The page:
CPS #Valencrimes posts draw laughter and criticism
One of the Valencrimes Calgary police posted to social media. (Calgary police)
CALGARY -- For the second year in a row, Calgary police put out Valentine's Day cards on Facebook and Twitter addressed to people wanted on arrest warrants.
The seven cheeky cards posted to Twitter and Facebook featured mug shots of the accused along with candy hearts edited to include some police humour — "love bird" became "jail bird" and "call me" became "call lawyer."
But not everyone thinks the approach is appropriate. Some called on CPS to reconsider the Valentines, saying they were punching down by mocking people already on the margins.
“I think the best outcome in cases like that is rehabilitation, and re-introduction into society in a productive way,” said Joelle Haney, a teacher who says the tone of CPS tweets bothered her. "I don’t know how we do that if we are shaming people when they are in that roughest part of their lives."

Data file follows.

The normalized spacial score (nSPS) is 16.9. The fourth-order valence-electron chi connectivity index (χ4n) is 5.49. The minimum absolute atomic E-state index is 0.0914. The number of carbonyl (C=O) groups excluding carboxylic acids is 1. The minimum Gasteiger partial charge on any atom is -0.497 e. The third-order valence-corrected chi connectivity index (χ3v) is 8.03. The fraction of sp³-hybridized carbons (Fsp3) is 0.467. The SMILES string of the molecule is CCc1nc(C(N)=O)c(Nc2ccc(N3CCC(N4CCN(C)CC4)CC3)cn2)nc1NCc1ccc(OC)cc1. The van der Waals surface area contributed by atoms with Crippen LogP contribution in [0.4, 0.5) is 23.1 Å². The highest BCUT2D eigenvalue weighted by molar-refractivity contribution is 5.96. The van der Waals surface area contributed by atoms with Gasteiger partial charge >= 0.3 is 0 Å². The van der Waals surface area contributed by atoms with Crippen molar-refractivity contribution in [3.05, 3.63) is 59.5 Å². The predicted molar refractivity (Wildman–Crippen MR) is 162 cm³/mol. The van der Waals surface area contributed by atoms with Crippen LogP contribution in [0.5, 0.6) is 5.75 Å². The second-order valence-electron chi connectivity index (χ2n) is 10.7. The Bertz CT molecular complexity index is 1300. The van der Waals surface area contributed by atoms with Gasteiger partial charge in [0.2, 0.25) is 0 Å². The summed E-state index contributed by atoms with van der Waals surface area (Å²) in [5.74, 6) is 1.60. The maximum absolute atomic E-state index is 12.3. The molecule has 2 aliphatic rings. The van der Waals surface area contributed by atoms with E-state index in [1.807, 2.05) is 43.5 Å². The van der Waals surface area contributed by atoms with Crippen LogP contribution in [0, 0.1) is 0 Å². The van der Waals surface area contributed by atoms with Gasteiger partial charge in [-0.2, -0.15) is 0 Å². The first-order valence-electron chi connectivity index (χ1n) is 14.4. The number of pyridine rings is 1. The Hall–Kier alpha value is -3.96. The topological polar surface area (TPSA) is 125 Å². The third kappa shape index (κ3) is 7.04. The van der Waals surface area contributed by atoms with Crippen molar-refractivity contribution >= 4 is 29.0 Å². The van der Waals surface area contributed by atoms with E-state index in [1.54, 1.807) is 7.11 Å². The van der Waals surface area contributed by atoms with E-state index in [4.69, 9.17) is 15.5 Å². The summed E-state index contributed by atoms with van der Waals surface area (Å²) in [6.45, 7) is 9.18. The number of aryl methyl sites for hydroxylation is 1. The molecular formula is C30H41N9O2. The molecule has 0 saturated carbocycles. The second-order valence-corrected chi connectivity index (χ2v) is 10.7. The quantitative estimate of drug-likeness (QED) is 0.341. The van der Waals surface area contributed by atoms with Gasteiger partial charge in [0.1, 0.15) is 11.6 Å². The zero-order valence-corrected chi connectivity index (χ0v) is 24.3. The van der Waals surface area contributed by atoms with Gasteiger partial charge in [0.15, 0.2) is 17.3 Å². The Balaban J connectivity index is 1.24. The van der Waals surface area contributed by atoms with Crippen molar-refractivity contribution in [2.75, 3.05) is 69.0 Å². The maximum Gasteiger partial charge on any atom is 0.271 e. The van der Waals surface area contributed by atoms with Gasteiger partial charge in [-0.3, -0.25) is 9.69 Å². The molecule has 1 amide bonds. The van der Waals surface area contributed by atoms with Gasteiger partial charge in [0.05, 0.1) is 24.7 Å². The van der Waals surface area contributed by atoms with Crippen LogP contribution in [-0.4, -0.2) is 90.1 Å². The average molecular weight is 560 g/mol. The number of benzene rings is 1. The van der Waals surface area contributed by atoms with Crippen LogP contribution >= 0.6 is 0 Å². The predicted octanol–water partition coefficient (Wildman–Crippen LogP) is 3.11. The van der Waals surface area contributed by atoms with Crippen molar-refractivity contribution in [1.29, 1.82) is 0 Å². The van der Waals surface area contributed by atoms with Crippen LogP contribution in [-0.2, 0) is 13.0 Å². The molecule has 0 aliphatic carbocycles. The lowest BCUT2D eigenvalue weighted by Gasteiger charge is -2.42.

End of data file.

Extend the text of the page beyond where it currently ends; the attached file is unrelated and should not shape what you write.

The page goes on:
Online, CPS defended the tweets, calling critics "trolls" and "keyboard warriors" with nothing better to do.
Some of those critics argued the accused -- three of them in their early 20’s — should be shown some compassion, saying non-violent offenders should be allowed some dignity.
A criminal justice prof from Mount Royal University says that love them or hate them, the posts are nothing too out of the ordinary.
"I think it’s kind of no harm, no foul," said Doug King, a criminal justice studies professor at MRU. "But is it ultimately effective as a form of communication? I think that still needs to be kind of raised."
The accused "Valencrimes" recipients faced theft and property crime charges, along with breach of probation and fleeing police.
No one from CPS was available to speak Monday.